Markets panic as virus drags down oil price
Does oil run the world? It looks that way to investors watching the value of shares dive in response to a shock drop in the price of oil. But why does “black gold” have so much power?
The latest victim of the virus? Oil. And it could be the most serious development yet, in a clear warning we are heading for a huge global recession.
Yesterday, fear seized global stock markets, as investors sold shares at discount prices. It was the biggest one-day fall since the 2008 financial crisis, with one analyst calling it “utter carnage”.
Early this morning, the panic looks set to continue for another day.
Why now? On Sunday night, the price of oil collapsed. Two months of Covid-19, quarantined cities, shut factories, and cancelled holidays has slashed demand for the fuel that powers the global economy.
And the world’s second-largest producer of oil, Saudi Arabia, has chosen this week to launch a price war with its main competitor, Russia.
Oil not only keeps society moving, but it also shrinks the globe. Fresh food from South America, cheap clothes and electronics from China are all possible because of the fast, interconnected, oil-fuelled world in which we live.
It is also used to make plastic, and thousands of everyday items – from phones to lipstick, to footballs and shampoo. Oil is everywhere. Where it is discovered, countries become rich overnight. Wars are fought over it. No wonder it is called “black gold”.
So, does oil still run the world?
Some say this is just stock market jitters, with investors scared of losing their money. The price of oil has risen and fallen dramatically many times in the last century, and the world has not come to an end.
Others are less optimistic. The stark reality is that we live in a world that runs on oil and we cannot change that overnight. Silent factories in China and tankers full of unused oil may feel remote and unimportant right now, but they are early warning signs of harder times to come.
- Oil is in all of our favourite things, including our clothes. Would you be prepared to give up fashion and only wear homemade clothes?
- List five things made of oil in your home. Then think of creative alternatives.
Some People Say...
“A century ago, petroleum – what we call oil – was just an obscure commodity; today, it is almost as vital to human existence as water.”James Buchan, Scottish novelist and historian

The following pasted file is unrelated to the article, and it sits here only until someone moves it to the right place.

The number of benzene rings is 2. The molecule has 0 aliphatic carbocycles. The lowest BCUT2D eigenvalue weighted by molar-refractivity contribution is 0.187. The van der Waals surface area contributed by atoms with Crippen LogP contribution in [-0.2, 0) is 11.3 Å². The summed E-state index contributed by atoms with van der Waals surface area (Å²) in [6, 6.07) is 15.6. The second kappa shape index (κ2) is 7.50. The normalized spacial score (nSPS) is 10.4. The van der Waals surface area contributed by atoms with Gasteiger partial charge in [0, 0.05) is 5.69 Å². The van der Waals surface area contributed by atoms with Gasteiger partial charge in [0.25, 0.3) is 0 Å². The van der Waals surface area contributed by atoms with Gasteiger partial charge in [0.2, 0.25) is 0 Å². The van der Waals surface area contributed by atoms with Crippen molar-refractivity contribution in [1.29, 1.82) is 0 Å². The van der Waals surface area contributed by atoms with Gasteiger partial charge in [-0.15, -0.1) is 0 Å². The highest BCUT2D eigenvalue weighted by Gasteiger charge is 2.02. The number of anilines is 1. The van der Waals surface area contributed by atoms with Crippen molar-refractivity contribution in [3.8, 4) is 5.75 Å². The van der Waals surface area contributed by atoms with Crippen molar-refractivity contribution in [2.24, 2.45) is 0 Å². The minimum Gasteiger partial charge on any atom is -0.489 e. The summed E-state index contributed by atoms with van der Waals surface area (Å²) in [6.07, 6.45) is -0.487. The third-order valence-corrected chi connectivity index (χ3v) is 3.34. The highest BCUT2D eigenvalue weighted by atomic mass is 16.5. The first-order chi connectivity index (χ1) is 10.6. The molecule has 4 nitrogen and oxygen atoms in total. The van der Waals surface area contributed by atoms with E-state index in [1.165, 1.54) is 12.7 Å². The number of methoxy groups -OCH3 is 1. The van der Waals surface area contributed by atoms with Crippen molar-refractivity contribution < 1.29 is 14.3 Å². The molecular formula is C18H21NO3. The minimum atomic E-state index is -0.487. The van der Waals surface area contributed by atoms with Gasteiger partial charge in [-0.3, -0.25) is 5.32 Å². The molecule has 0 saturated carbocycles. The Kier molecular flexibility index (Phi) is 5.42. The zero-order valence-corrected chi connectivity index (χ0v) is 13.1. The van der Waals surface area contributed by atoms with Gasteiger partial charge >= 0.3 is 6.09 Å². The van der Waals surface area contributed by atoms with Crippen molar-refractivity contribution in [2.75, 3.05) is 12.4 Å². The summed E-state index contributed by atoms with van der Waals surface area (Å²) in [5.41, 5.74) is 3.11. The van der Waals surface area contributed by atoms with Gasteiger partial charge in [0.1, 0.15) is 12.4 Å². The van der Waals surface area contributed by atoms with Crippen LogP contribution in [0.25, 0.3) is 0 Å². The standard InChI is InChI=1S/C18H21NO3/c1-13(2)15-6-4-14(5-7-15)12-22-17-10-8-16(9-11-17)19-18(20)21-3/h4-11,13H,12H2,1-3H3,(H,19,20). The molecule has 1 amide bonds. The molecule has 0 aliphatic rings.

What do you think?
Q & A
- What do we know?
- Oil is fundamental to the global economy, and markets are incredibly sensitive to small changes in the price of oil. So the biggest drop in oil price in 30 years is, unsurprisingly, causing alarm. Experts fear the combination of the coronavirus and cheap oil will hurt energy companies and oil-producing countries, making a global recession more likely.
- What do we not know?
- But the world is a complex place and we live in uncertain times. Whether the economy grows or falters depends on many factors. Will the coronavirus be contained or spread further? How will leaders, banks, and companies respond to the crisis? Will Saudi Arabia and Russia continue their price war? What about the environment and renewable energy? Whether oil is the most important factor, or just one among many, is debatable.
- Petroleum is a natural liquid that, when distilled and refined, can be burnt for fuel, or used to make plastics, pesticides, and medicine.
- Global recession
- An extended period of economic decline across the entire world.
- Stock markets
- Also called a stock exchange, where investors buy and sell shares in a company, hoping to make money as the company grows. There are major stock exchanges in London, New York, Hong Kong, and Tokyo.
- Mass destruction.
- Price war
- Saudi Arabia and Russia are repeatedly cutting the price of oil so that it is cheaper than their competitors.
- The discovery of oil in the tiny state of Qatar transformed it into the richest country per capita in the world.
- Between 1980 and 2003, Iraq fought a series of wars with its neighbours for the control of oil fields.
- Feelings of extreme nervousness.